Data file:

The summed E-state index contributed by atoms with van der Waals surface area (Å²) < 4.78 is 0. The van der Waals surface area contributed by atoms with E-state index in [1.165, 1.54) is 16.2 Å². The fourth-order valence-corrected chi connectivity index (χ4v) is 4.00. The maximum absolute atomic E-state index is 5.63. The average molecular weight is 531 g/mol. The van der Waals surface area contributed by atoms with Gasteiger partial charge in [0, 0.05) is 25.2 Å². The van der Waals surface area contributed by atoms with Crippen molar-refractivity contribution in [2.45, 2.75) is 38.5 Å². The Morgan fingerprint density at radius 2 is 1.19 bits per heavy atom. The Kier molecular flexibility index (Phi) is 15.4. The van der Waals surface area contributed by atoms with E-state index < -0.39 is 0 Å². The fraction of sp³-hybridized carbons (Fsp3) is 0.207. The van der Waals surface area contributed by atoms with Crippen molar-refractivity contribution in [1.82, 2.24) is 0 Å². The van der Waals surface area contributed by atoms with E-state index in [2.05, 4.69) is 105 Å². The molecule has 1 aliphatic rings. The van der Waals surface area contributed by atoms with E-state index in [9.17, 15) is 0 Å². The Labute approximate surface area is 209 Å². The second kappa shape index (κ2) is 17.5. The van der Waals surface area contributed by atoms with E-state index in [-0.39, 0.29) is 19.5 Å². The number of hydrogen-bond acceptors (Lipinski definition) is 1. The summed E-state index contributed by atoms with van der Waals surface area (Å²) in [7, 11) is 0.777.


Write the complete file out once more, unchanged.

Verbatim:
The summed E-state index contributed by atoms with van der Waals surface area (Å²) < 4.78 is 0. The van der Waals surface area contributed by atoms with E-state index in [1.165, 1.54) is 16.2 Å². The fourth-order valence-corrected chi connectivity index (χ4v) is 4.00. The maximum absolute atomic E-state index is 5.63. The average molecular weight is 531 g/mol. The van der Waals surface area contributed by atoms with Gasteiger partial charge in [0, 0.05) is 25.2 Å². The van der Waals surface area contributed by atoms with Crippen molar-refractivity contribution in [2.45, 2.75) is 38.5 Å². The Morgan fingerprint density at radius 2 is 1.19 bits per heavy atom. The Kier molecular flexibility index (Phi) is 15.4. The van der Waals surface area contributed by atoms with E-state index < -0.39 is 0 Å². The fraction of sp³-hybridized carbons (Fsp3) is 0.207. The van der Waals surface area contributed by atoms with Crippen molar-refractivity contribution in [1.82, 2.24) is 0 Å². The van der Waals surface area contributed by atoms with E-state index in [2.05, 4.69) is 105 Å². The molecule has 1 aliphatic rings. The van der Waals surface area contributed by atoms with E-state index in [9.17, 15) is 0 Å². The Labute approximate surface area is 209 Å². The second kappa shape index (κ2) is 17.5. The van der Waals surface area contributed by atoms with E-state index in [-0.39, 0.29) is 19.5 Å². The number of hydrogen-bond acceptors (Lipinski definition) is 1. The summed E-state index contributed by atoms with van der Waals surface area (Å²) in [7, 11) is 0.777.